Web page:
Help, Help, Help, Help..... PLEASEgreenspun.com : LUSENET : Repossession : One Thread
Do need a little help here....
Am being taken to court by the lender, have done all as this site states.
My mortgage ended with 3 accounts
the first is the orginal mortgage amount
the other 2 were for Home Inprovement Loans and one has a credit agreement with it.
Can any one tell me do all 3 make up the mortgage or are the other two (home inprovement loans) classed as personal loans secured against the house, so do not fall under the mortgage shortfall but should be classed as loan defaults??????????????????
Have had to use a different email address as this is now going through the courts and as you know they do look at this site
-- Gaz (firstname.lastname@example.org), March 09, 2004
Are your other loans from your mortgagae company or with some other lender? We are going through a similar thing, the loan company is trying to get a repo order on us, but they are not the mortgage company. Don't know much about these things, but i should imagine if your home improvement loans are with a different company, then they will be classed as something seperate, i shouldn't imagine that the courts will "add on" your loans if they are from somewhere else, as they are a totally different thing. Maybe someone else with a bit more knowledge may be able to help you, but this is how i would see it from a personal piont of view if it was me. hope this helps in some way, best of luck, Jane.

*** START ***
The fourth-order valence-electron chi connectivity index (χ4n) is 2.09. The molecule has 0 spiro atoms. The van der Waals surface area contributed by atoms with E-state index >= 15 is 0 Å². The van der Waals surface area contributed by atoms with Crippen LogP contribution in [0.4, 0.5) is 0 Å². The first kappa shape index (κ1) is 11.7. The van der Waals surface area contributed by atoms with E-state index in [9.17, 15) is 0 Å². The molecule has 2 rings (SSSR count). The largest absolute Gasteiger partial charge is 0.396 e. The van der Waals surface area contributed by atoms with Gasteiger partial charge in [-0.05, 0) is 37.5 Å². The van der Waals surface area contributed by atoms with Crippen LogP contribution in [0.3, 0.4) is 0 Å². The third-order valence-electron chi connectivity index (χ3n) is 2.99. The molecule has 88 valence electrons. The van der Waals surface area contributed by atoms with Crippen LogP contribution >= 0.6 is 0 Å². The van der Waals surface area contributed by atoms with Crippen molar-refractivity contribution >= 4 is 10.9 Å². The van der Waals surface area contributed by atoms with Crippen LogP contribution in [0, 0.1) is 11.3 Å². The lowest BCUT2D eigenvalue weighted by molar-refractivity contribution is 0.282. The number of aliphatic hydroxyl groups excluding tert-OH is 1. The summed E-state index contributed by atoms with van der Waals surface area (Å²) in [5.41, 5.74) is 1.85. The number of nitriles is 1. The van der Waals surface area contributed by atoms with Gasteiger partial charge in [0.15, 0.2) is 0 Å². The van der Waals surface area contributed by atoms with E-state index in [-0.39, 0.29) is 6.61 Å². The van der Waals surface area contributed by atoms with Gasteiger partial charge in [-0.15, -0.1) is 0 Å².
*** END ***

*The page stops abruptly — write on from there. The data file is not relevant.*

-- jane (email@example.com), March 09, 2004.
They are all with the same company, but one has a credit agreement with it....
-- Gaz (firstname.lastname@example.org), March 10, 2004.
As I understand it (though no personal experience of this), if the property is repossessed, all loans secured against it will 'queue up' to get their slice of the pie when the house is sold. The original mortgage is the 'first charge', and any subsequent loans are the 'second charge', 'third charge' etc. The amount raised by the house sale goes first to pay the first charge, then if there's anything left over, the second charge takes their money, and so on. If there's a shortfall, and the house doesn't even make enough to cover the first charge (the mortgage), you will end up being chased by all three lenders. If it makes enough for the mortgage but nothing extra, you'll be chased by the two home improvement loan companies, and so on. As far as the limitation period goes, I think the 12 year limit applies to all debts secured on property, I'm afraid. Again, this isn't my 'specialist subject', so perhaps someone else can add something illuminating?
-- Melody (email@example.com), March 11, 2004.